White Flower Farm

Vibrant mixed border in A Garden For All by Kathy Diemer https://agardenforall.com

Vibrant mixed border (photo by: Kathy Diemer)

My first garden was filled with plants that were in bloom when I purchased them from the local nursery that spring. But come summer, I found a space filled with a whole lot of green and nothing else. Nothing. Needless to say, this was the beginning of my quest for creating borders with multi-seasonal interest. And one of the first sources to help me on this mission were the beautiful gardens at White Flower Farm (www.whiteflowerfarm.com) and their educational plant catalogs. The established grounds at White Flower Farm offer unlimited inspiration, while the catalogs present detailed information about each featured plant, including when and how long it blooms, zones, accurate colors, height and width, and sun or shade requirements; important facts that helped me to design gardens with yearlong appeal.

Display beds along the White Flower Farm store in A Garden For All by Kathy Diemer https://agardenforall.com

Display beds along the White Flower Farm store (photo by: Kathy Diemer)

It all started in the late 1930’s, when writers William Harris and his wife Jane Grant, (he for Fortune Magazine and she for The New York Times) found a little place in the country (Litchfield, Connecticut) where they could work and vacation. Before long, this ambitious duo began creating gardens throughout their property, but finding little inspiration in the plant material available, they decided to seek out new varieties of high quality plants, which ultimately led them to open their own business. In 1976, Harris sold White Flower Farm (named for their first perennial border, the all white Moon Garden still in existence today) to its current owner, Eliot Wadsworth (a.k.a. Amos Pettingill) who, with the help of a knowledgeable staff, has continued to collect plants from around the world while maintaining the quality and service customers have come to expect.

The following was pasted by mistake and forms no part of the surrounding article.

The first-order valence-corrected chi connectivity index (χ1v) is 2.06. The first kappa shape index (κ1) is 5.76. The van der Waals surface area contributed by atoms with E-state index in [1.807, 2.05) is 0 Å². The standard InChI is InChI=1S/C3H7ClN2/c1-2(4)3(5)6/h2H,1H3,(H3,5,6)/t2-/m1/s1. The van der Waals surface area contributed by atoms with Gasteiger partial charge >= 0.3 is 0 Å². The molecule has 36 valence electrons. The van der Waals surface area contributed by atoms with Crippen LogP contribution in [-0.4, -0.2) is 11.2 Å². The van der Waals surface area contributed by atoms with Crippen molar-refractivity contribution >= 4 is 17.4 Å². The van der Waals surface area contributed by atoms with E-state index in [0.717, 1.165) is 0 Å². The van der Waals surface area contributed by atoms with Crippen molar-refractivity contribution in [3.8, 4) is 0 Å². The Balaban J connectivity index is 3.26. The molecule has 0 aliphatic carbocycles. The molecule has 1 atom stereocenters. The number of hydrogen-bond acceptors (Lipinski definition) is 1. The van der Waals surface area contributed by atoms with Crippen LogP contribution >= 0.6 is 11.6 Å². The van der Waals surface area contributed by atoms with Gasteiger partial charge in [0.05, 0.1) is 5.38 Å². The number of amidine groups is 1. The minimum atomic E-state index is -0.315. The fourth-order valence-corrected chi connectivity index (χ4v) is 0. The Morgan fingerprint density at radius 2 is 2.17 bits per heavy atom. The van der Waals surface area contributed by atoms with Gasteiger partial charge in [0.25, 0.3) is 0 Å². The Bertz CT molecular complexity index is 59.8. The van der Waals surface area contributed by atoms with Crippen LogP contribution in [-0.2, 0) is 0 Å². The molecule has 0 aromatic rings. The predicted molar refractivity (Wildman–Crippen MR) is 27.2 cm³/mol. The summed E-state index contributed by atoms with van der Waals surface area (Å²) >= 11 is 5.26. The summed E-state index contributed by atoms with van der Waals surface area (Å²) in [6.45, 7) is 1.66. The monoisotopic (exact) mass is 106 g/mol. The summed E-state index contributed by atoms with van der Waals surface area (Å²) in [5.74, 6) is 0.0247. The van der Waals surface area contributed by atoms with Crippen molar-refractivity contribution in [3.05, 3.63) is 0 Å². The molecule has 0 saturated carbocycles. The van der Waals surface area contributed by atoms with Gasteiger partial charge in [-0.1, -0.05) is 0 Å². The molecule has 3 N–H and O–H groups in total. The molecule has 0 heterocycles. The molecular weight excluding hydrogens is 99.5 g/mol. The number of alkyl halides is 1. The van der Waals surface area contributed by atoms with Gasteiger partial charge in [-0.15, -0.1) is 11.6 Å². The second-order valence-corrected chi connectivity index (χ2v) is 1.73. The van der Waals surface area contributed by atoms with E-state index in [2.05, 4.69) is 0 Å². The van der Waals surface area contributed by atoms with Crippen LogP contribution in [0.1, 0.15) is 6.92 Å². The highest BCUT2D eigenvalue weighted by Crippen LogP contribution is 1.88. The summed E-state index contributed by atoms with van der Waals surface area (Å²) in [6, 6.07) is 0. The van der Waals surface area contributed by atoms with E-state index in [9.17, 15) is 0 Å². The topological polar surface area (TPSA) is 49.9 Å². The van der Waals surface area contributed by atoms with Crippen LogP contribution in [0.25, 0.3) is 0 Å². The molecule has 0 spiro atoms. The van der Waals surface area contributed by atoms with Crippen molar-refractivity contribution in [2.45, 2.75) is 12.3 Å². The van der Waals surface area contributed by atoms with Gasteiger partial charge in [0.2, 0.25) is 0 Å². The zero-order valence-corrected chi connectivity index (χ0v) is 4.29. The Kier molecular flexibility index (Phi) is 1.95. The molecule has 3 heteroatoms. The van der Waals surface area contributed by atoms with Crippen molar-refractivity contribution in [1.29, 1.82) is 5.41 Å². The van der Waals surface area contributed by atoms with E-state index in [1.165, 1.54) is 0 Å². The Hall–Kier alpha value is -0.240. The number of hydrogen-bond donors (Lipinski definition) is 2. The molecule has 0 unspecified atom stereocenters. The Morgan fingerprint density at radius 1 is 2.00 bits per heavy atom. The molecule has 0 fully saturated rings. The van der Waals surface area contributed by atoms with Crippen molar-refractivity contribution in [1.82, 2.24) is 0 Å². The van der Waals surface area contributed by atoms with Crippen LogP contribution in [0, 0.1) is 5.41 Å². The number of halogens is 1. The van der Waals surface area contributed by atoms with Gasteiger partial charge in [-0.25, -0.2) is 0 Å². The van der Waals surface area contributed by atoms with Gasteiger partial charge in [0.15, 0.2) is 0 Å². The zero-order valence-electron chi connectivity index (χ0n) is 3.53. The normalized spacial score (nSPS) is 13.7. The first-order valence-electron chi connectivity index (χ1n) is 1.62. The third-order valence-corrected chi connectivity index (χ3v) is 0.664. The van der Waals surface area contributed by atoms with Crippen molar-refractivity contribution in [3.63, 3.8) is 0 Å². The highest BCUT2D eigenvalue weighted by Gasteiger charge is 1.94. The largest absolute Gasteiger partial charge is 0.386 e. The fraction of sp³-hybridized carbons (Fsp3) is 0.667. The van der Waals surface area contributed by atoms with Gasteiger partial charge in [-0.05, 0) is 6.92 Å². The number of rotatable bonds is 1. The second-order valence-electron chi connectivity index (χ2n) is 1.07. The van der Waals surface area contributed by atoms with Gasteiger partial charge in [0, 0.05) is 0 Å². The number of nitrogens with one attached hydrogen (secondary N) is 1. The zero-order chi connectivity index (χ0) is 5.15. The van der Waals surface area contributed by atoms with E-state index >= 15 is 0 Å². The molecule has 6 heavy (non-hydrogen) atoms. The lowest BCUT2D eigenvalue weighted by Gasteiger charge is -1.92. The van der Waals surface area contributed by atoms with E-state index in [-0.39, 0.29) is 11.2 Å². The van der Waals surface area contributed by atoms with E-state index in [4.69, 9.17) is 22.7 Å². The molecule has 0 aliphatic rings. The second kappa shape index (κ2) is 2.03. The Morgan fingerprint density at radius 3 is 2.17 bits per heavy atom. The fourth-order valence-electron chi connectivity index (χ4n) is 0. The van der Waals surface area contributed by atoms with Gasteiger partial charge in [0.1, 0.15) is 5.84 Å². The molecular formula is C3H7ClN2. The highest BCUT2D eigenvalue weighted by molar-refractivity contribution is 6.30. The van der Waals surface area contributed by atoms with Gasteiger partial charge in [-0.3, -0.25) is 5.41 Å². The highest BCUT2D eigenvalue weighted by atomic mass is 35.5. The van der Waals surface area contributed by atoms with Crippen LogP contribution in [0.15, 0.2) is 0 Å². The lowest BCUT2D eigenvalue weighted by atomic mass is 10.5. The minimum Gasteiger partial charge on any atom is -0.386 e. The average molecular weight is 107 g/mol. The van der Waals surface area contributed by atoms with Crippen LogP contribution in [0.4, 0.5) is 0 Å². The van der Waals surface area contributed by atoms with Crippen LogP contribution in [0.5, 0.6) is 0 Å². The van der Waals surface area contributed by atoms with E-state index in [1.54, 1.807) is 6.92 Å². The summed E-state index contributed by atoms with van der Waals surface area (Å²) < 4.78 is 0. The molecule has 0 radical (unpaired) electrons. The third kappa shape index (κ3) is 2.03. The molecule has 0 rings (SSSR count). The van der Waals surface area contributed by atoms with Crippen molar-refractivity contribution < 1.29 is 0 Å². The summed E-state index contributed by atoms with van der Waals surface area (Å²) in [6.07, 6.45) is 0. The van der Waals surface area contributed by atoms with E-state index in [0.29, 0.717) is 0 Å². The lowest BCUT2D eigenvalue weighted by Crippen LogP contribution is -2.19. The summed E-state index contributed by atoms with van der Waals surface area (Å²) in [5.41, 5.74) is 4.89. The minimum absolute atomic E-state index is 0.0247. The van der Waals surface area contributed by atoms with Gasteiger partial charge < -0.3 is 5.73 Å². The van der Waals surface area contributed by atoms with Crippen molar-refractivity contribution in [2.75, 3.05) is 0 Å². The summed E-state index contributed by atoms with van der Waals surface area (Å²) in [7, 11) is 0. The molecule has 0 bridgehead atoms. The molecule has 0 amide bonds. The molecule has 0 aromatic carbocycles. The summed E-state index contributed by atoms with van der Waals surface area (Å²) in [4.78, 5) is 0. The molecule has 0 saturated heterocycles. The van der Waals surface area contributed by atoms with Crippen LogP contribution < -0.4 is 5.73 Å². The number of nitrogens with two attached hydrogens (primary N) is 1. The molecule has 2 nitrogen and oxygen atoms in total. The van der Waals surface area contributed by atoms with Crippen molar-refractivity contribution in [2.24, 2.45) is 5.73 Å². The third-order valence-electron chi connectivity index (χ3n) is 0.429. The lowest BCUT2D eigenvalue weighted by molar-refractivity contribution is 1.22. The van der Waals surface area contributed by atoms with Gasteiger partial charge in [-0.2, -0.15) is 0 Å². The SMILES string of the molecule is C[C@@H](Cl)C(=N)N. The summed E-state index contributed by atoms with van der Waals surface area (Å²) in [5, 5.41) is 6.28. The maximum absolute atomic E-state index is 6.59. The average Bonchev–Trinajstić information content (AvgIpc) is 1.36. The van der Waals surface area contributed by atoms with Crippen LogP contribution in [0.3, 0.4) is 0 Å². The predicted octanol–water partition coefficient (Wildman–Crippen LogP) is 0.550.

Brilliant shrubs and plants in the Lloyd Border in A Garden For All by Kathy Diemer https://agardenforall.com

Brilliant shrubs and plants dazzle in the Lloyd Border (photo by: Kathy Diemer)

Open April to October, White Flower Farm’s stunning trial and display gardens welcome thousands of visitors every year, which is the perfect way to experience the many plants, bulbs, shrubs and trees featured in their catalog (*I especially love their bare root packages, such as the DAYLILY and daffodil mixes, which allow you to plant large areas more affordably). Whether you have lots of sun or extensive shade, there are a variety of perennial garden and annual container examples to provide ideas easily replicated at home. Because many of the borders were created over a decade ago, you can easily see what these specimens look like at maturity, something that is often difficult to envision when working with young plants, shrubs and trees.

Weeping Hemlock flanks Mixed Evergreen Hedge in A Garden For All by Kathy Diemer https://agardenforall.com

Weeping Hemlock flanks Mixed Evergreen Hedge (photo by: Kathy Diemer)

And speaking of trees, a few classic representatives are sited on White Flower Farm’s 5 acre property. Directly behind the store resides a majestic weeping beech, Fagus sylvatica ‘Pendula’, that was planted in 1958. Imagine a 56 year old living canopy that is large enough for a family to live under, and witnessing the massive limbs reminiscent of elephant skin that have withstood decades of New England’s harshest weather, seemingly unscathed. Another glorious example is a weeping hemlock, Tsuga canadensis ‘Pendula’, also circa 1958, which presents the perfect accompaniment to the adjacent Mixed Evergreen Hedge planted in 1963 from cuttings originating at the National Arboretum in Washington, D.C.

Fiery canna leaves ignite the border in A Garden For All by Kathy Diemer https://agardenforall.com

Fiery canna leaves ignite the border (photo by: Kathy Diemer)

Ideas and inspiration abound on this property; from the Emerald Isle Hostas (dating from 1963) that line both sides of Esther’s Road with incredibly lush foliage, to the textural Shade Garden, cozy Cottage Garden and the dynamic Lloyd Border (named after English plantsman, Christopher Lloyd). No matter where you land, your imagination is sure to take flight after visiting this wonderful establishment~


  1. It all looks so pretty. That was so fun

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